André “the Giant” Roussimoff Rides with Samuel Beckett

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“I’ll tell you an interesting story about André, you know that he couldn’t fit on the school bus on the way to school, he told me this. So he had to be driven in a car to school every morning, and his parents couldn’t afford one. But his neighbour had a big car. And his neighbour used to drive him to school every day. And I said: ‘Oh really,’ and he said: ‘Oh yes, he was a very nice man…. Yes, yes, you may have heard of him, I don’t know.’ I said, ‘Really what’s his name?’ he goes, ‘Samuel Beckett.’ Samuel Beckett used to drive him to school! I mean, Waiting for Andre. There’s a play there.”

Cary Elwes DVD Extra, The Princess Bride Diary

Jeremy Taylor’s “Rules and Exercises of Holy Living,” 1650

Jeremy Taylor

Rules for Married Persons, or Matrimonial Chastity:

“In their permissions and licence, they must be sure to observe the order of nature and the ends of God. He is an ill husband that uses his wife as a man treats a harlot, having no other end but pleasure… Married persons must keep such modesty and decency of treating each other that they never force themselves into high and violent lusts with arts and misbecoming devices; always remembering that those mixtures are most innocent which are most simple and most natural, most orderly and most safe… And it is a sad truth that many married persons, thinking that the floodgates of liberty are set wide open, without measures or restraints (so they sail in the channel), have felt the final rewards of intemperance and lust by their unlawful using of lawful permissions. Only let each of them be temperate, and both of them be modest. Socrates was wont to say that those women to whom nature hath not been indulgent in good features and colours should make it up themselves with excellent manners, and those who were beautiful and comely should be careful so that a fair body be not polluted with unhandsome urges. To which Plutarch adds, that a wife, if she be unhandsome, should consider how extremely ugly she should be if she wanted modesty; but if she be handsome, let her think how gracious that beauty would be if she superadds chastity.”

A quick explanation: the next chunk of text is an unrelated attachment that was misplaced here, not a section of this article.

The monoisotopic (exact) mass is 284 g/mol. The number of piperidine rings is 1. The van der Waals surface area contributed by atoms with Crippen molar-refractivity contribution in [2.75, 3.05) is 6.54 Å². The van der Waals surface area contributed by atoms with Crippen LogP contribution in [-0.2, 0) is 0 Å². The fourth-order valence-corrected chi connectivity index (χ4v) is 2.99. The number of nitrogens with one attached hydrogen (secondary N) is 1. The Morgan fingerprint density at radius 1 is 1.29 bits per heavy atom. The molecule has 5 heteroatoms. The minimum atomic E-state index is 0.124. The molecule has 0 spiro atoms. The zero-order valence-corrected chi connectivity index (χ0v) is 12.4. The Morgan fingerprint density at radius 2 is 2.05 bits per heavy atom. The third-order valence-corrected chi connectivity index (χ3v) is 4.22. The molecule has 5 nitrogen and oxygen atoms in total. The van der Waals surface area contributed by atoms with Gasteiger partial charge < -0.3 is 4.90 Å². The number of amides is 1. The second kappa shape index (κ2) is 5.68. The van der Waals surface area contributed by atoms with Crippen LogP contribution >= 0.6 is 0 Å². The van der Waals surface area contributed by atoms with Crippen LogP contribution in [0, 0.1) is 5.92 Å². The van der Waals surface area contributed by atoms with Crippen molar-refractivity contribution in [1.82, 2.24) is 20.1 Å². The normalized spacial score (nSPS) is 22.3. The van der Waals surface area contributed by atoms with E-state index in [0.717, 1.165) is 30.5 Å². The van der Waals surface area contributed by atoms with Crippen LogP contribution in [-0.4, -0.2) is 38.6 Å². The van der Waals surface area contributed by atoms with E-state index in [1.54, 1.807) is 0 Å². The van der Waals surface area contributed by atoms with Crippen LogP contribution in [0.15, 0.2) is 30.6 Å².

George Orwell, “Notes on Nationalism”

Orwell“There is a minority of intellectual pacifists whose real though unadmitted motive appears to be hatred of western democracy and admiration of totalitarianism. Pacifist propaganda usually boils down to saying that one side is as bad as the other, but if one looks closely at the writings of younger intellectual pacifists, one finds that they do not by any means express impartial disapproval but are directed almost entirely against Britain and the United States.”

George Orwell, Notes on Nationalism, May 1945